The audio was impressive for a thin and light laptop, with plenty of volume from upward-firing speakers and no distortion. Mids and highs came through clearly, but as usual, the bass was lacking. The Yoga 7i can’t match the Yoga 9i’s soundbar, which is built into the hinge, but it’s good enough for solo Netflix sessions. Music will make you want headphones, and if you’re sharing your screen, then a pair of Bluetooth speakers wouldn’t hurt.
The Yoga 7i has the same keyboard as most Yogas. Personally, I find it a bit shallow, and the mechanism is a bit mushy compared to more precise switches on laptops like the HP Spectre x360 13, the Dell XPS 13, and the Magic Keyboard on the newest MacBooks. The Yoga 9i sports a new set of switches that add a great deal of precision to every keystroke — and that’s missed here. The keys are large and nicely sculpted, though, with good spacing.
The touchpad is nicely sized given the available space, and it’s a Microsoft Precision touchpad with a responsive and precise feel. Windows 10 multitouch gestures are well-supported, but I did find the click to be a little too loud. The touch display is responsive and precise as well, giving you flexibility in controlling your cursor, tapping buttons, and scrolling through long webpages. While the display supports the $100 Lenovo active pen, that accessory is not included in the box.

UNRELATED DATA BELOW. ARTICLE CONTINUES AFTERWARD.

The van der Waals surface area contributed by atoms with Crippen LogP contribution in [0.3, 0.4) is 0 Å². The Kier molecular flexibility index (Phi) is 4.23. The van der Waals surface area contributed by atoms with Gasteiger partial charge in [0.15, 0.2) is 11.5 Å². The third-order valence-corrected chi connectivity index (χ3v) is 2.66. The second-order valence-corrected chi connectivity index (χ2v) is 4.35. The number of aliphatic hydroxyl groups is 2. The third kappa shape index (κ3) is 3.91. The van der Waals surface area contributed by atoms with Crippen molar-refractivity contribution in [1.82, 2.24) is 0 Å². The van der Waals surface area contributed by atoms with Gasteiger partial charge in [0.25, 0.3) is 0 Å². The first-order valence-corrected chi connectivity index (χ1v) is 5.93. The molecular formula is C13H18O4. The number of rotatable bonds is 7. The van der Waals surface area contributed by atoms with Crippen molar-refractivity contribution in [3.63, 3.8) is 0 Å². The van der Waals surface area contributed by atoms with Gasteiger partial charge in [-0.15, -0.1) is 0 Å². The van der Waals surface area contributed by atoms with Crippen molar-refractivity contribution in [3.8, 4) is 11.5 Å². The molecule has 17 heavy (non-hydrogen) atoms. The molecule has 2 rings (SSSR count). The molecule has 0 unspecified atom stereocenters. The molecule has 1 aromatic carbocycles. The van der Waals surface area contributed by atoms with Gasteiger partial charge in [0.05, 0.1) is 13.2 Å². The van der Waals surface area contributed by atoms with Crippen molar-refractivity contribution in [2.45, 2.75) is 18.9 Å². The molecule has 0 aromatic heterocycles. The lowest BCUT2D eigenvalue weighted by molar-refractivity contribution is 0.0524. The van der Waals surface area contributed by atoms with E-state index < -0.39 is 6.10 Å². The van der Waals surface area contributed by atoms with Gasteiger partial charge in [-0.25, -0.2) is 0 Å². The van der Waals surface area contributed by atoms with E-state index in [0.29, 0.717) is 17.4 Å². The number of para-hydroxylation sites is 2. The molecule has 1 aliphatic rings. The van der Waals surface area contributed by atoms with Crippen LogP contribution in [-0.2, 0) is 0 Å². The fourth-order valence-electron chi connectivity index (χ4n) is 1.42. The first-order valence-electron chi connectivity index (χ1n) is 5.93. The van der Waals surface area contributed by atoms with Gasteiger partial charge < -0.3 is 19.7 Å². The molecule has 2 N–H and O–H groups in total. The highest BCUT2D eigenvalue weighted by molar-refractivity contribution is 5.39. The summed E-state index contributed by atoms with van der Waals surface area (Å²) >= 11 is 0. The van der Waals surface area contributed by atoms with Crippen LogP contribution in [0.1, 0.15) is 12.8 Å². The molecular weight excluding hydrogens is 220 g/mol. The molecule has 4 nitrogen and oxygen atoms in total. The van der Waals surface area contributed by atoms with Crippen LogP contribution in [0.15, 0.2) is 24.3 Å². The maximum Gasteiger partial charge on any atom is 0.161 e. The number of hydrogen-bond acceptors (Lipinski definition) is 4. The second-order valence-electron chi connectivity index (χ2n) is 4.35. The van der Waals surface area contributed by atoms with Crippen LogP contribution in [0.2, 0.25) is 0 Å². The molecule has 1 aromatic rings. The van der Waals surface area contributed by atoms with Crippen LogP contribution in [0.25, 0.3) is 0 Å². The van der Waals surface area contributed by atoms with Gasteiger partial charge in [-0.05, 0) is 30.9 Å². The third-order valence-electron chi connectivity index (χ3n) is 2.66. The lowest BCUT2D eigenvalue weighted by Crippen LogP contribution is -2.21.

Windows 10 Hello support is provided by a fingerprint reader that’s accurate and responds quickly. I had no issues logging in without using a password.
Intel’s Evo certification requires that a laptop exceed nine hours of battery life while performing real-world work. I’m not sure the Yoga 7i earns that certification, even with 71 watt-hours of battery capacity (a good amount for a 14-inch laptop), at least by my testing.
As with all the Tiger Lake systems I’ve reviewed, I couldn’t get the Yoga 7i to finish the Basemark web benchmark battery test. That’s what we use to test longevity under load, and so I used the PCMark 10 Gaming test instead to at least compare it to other Tiger Lake systems. In this test, the Yoga 7i lasted for 2.45 hours. That’s considerably less than the XPS 13 9310, which lasted for almost four hours, but an improvement over the Swift 5 that couldn’t quite make it to two hours.